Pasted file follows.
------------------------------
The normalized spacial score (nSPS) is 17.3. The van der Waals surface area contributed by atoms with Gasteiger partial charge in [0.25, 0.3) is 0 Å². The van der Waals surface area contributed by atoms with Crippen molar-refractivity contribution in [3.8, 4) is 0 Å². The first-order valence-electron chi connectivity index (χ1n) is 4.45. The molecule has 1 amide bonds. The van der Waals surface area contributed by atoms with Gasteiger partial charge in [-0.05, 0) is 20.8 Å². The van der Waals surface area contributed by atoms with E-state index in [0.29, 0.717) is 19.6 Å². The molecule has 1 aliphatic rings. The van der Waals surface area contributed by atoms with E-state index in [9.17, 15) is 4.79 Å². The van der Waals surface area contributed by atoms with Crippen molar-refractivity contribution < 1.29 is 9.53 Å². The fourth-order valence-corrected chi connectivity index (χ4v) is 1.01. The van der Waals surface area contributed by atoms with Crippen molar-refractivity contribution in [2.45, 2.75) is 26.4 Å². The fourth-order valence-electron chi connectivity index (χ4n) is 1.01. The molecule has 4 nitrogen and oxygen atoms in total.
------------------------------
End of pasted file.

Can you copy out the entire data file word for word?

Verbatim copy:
The normalized spacial score (nSPS) is 17.3. The van der Waals surface area contributed by atoms with Gasteiger partial charge in [0.25, 0.3) is 0 Å². The van der Waals surface area contributed by atoms with Crippen molar-refractivity contribution in [3.8, 4) is 0 Å². The first-order valence-electron chi connectivity index (χ1n) is 4.45. The molecule has 1 amide bonds. The van der Waals surface area contributed by atoms with Gasteiger partial charge in [-0.05, 0) is 20.8 Å². The van der Waals surface area contributed by atoms with E-state index in [0.29, 0.717) is 19.6 Å². The molecule has 1 aliphatic rings. The van der Waals surface area contributed by atoms with E-state index in [9.17, 15) is 4.79 Å². The van der Waals surface area contributed by atoms with Crippen molar-refractivity contribution < 1.29 is 9.53 Å². The fourth-order valence-corrected chi connectivity index (χ4v) is 1.01. The van der Waals surface area contributed by atoms with Crippen molar-refractivity contribution in [2.45, 2.75) is 26.4 Å². The fourth-order valence-electron chi connectivity index (χ4n) is 1.01. The molecule has 4 nitrogen and oxygen atoms in total.